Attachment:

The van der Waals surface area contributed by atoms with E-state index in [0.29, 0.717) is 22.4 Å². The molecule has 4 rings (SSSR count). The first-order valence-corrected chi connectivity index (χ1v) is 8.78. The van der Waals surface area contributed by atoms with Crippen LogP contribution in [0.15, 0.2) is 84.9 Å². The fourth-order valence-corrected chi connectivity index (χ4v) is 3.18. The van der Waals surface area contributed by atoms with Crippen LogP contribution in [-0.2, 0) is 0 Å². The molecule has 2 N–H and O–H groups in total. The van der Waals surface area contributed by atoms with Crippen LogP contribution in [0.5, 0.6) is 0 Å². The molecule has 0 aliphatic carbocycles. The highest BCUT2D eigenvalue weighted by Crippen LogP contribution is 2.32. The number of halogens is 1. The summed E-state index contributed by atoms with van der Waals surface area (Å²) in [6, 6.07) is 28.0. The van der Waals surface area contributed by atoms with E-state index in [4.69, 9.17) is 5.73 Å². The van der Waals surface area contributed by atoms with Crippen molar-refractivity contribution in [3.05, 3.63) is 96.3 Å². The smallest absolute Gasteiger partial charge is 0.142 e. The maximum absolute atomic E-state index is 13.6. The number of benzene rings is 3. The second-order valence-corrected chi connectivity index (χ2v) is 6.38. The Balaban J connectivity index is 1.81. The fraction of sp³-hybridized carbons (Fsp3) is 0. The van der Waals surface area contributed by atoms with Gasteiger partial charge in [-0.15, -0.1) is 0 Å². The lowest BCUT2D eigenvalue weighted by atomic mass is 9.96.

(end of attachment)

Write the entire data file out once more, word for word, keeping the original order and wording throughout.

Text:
The van der Waals surface area contributed by atoms with E-state index in [0.29, 0.717) is 22.4 Å². The molecule has 4 rings (SSSR count). The first-order valence-corrected chi connectivity index (χ1v) is 8.78. The van der Waals surface area contributed by atoms with Crippen LogP contribution in [0.15, 0.2) is 84.9 Å². The fourth-order valence-corrected chi connectivity index (χ4v) is 3.18. The van der Waals surface area contributed by atoms with Crippen LogP contribution in [-0.2, 0) is 0 Å². The molecule has 2 N–H and O–H groups in total. The van der Waals surface area contributed by atoms with Crippen LogP contribution in [0.5, 0.6) is 0 Å². The molecule has 0 aliphatic carbocycles. The highest BCUT2D eigenvalue weighted by Crippen LogP contribution is 2.32. The number of halogens is 1. The summed E-state index contributed by atoms with van der Waals surface area (Å²) in [6, 6.07) is 28.0. The van der Waals surface area contributed by atoms with E-state index in [4.69, 9.17) is 5.73 Å². The van der Waals surface area contributed by atoms with Crippen molar-refractivity contribution in [3.05, 3.63) is 96.3 Å². The smallest absolute Gasteiger partial charge is 0.142 e. The maximum absolute atomic E-state index is 13.6. The number of benzene rings is 3. The second-order valence-corrected chi connectivity index (χ2v) is 6.38. The Balaban J connectivity index is 1.81. The fraction of sp³-hybridized carbons (Fsp3) is 0. The van der Waals surface area contributed by atoms with Gasteiger partial charge in [-0.15, -0.1) is 0 Å². The lowest BCUT2D eigenvalue weighted by atomic mass is 9.96.